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Burns. 2015 May;41(3):510-8. doi: 10.1016/j.burns.2014.09.013. Epub 2014 Oct 22.

International observational study of nutritional support in mechanically ventilated patients following burn injury.

Author information

1
Intensive Care Unit, Level 4, Emergency Services Building, Royal Adelaide Hospital, North Terrace, Adelaide, South Australia 5000, Australia. Electronic address: adamczapran@nhs.net.
2
Intensive Care Unit, Level 4, Emergency Services Building, Royal Adelaide Hospital, North Terrace, Adelaide, South Australia 5000, Australia.
3
Intensive Care Unit, Level 4, Emergency Services Building, Royal Adelaide Hospital, North Terrace, Adelaide, South Australia 5000, Australia; Discipline of Acute Care Medicine, University of Adelaide, North Terrace, Adelaide, South Australia 5000, Australia.
4
Discipline of Medicine, University of Adelaide, North Terrace, Adelaide, South Australia 5000, Australia.
5
Clinical Evaluation Research Unit, Kingston General Hospital, Kingston, Ontario, Canada.

Abstract

INTRODUCTION:

It has been proposed that nutritional therapy in critically ill patients after major burn reduces mortality. However, the actual practice of nutrient delivery, and the effect on outcome, has not been described.

STUDY OBJECTIVES:

To evaluate international practices related to nutritional support and outcomes in mechanically ventilated patients with burn injury.

METHODS:

Data from the International Nutrition Surveys (2007-2011) for patients with a primary diagnosis of burn were extracted and analysed.

RESULTS:

Eighty-eight of 90 patients (aged 16-84 years) received enteral nutrition. The median time for initiation of enteral feeding was 17 h [range 0-65]. Fifty patients (57%) had interruptions to nutrient delivery, most often these interruptions were fasting for operative procedures. There were substantive energy and protein deficits [943 (654) kcal/day and 49 (41) g/day, respectively; mean (SD)]. Nineteen (21%) patients died within 60 days of admission, and the energy and protein deficits were greater in those that died compared with survivors [died vs. survived, energy: 1251 (742) vs. 861 (607) kcal/d; p=0.02; and protein 67(42) vs. 44(39) g/d; p=0.03]. Energy and protein deficits were associated with increased mortality with the greater the deficit, the stronger the association with death (odds ratio for death: energy deficit/100 kcal 1.10 (1.01, 1.19); p=0.028 and protein/10 g 1.16 (1.01, 1.33); p=0.037). Results were similar and remained significant after adjusting for severity of illness.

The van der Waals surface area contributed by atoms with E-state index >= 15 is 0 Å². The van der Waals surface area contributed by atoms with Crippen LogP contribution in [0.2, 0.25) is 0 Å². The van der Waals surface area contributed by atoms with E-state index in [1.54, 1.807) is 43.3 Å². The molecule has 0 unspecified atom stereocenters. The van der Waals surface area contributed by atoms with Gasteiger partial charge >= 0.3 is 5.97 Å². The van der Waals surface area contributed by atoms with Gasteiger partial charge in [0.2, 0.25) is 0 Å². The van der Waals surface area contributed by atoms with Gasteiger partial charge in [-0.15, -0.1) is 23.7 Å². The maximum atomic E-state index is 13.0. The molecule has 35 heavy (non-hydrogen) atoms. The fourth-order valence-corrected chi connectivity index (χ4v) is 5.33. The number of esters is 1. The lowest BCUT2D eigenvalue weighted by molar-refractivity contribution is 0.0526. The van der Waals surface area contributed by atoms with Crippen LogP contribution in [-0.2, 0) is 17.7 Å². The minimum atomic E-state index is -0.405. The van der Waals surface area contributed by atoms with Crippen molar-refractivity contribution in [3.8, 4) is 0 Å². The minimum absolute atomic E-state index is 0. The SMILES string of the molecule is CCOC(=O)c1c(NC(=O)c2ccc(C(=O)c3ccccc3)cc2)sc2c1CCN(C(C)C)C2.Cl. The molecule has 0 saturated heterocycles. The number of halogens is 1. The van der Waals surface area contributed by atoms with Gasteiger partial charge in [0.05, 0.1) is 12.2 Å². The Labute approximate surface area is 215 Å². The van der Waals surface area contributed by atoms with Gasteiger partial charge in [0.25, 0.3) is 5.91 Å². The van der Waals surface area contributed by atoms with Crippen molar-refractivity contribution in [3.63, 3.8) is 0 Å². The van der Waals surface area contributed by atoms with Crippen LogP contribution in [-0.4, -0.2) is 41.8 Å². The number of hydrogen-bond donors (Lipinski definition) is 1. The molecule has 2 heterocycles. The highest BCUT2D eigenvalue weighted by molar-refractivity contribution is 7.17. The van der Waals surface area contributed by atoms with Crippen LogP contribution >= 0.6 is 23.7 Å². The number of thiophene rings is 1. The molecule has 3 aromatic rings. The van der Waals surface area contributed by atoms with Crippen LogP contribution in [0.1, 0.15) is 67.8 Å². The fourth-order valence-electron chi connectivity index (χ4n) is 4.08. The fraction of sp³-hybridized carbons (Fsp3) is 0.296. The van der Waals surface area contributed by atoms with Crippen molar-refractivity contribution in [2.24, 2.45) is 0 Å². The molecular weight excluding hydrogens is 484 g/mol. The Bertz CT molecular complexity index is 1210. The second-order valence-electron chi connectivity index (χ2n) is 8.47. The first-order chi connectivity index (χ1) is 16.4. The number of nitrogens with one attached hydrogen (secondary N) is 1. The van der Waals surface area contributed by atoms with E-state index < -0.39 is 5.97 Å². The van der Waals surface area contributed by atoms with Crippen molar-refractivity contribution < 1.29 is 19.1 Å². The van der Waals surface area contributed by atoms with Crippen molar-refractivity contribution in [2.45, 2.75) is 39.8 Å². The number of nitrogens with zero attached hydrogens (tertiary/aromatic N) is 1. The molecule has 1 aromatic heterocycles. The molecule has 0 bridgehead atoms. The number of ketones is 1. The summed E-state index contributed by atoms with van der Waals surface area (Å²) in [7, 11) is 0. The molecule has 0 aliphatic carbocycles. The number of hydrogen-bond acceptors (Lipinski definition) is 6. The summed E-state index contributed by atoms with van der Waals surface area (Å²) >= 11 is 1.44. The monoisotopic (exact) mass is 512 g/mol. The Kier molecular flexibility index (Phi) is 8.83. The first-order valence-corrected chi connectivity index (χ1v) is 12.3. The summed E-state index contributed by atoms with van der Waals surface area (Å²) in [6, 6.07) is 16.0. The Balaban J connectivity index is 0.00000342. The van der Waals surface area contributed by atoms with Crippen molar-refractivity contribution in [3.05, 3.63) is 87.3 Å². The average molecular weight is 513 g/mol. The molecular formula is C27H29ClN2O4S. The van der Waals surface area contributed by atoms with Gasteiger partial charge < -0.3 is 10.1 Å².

CONCLUSIONS:

Mechanically ventilated patients following burn develop substantial energy and protein deficits, with lesser deficits observed in survivors.

KEYWORDS:

Burn; Critical illness; Deficit; Energy; ICU; Intensive care; International nutrition survey; Nutrition; Protein

PMID:
25445003
DOI:
10.1016/j.burns.2014.09.013
[Indexed for MEDLINE]

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